When I was younger I believed that there was something tangible to be gained by doing all sorts of nebulous “things” more efficiently. It seemed logical to think that if I shaved a few minutes off each of the tasks that I did in a day, all I would have to do is move a little faster, think a bit in advance, never leave the room with empty hands, optimize my procedures, reduce the friction - then, well then after some time invested - I would learn the best way to wash my dishes, change my laundry, check my email and I would someday find myself with the aber-thousand hours I need to write a novel, wouldn’t I?
I’m willing. We all have to pay our dues.
Turns out the Productivity Trap is a hamster wheel for gamers. It is Sisyphusian to believe that a person for whom the whole “save time” racket makes sense, is the type of person who is actually be capable of using more time for something other than further “time saving”. I must have been crazy. The Germans call it Selbstzweck when something becomes it’s own reason for being.
And how easy it was to forget that the time I saved was intended for doing something grandiose and over-the-top challenging; something that I want to do so much the wanting alone terrifies me. So, I spent my saved time saving more time while my manuscripts lounged about my desk drawers doing nothing at all; like rich women on vacation.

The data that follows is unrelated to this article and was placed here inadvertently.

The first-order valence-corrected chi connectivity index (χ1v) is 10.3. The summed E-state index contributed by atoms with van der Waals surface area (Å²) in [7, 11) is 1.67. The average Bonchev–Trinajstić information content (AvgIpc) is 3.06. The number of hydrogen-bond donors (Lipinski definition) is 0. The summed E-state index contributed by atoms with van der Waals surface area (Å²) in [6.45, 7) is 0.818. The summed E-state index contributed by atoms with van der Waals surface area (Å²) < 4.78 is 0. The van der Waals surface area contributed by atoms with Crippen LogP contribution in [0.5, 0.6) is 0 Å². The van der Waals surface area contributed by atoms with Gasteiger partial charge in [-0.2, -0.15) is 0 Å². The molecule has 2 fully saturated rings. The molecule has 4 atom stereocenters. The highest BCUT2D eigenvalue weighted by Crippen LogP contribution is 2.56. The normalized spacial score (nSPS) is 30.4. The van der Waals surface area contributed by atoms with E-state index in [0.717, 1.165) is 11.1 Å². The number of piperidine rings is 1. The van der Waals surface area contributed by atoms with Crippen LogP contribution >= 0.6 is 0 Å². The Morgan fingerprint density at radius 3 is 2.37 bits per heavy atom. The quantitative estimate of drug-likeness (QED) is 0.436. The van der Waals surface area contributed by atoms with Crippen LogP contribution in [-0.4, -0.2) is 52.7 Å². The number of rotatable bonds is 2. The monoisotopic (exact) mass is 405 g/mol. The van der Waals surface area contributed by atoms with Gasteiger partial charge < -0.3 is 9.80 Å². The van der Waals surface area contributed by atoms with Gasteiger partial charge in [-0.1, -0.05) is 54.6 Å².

Now I think, it makes a damn sight more sense to slow down than it does to hurry up. Besides the fact that I’m moving ever slower these days and fighting reality is about as much fun as jogging upstream. When I am moving slowly I have time for deliberation, time for choosing. It is seldom that that which I have conscientiously chosen is that which I regret.
Slowly, slowly I am finding my way. I am using deliberate action in consequence with my highest goals; like a small child, I ban myself to the sofa to sit on my hands until I can choose what to do next. Then I get up and do it, returning to the sofa the minute I notice my velocity increasing and whirling dervish spinning in my thoughts.
The whirling dervish must be a celebration not a castigation.
Will I ever finish this novel that I have been working on for years? Or another one? Yes, I believe I will. I don’t know when but keep your eyes on that slot at the bookstore right between Italo Calvino and Willa Cather. Someday, that’s where you’ll find my books.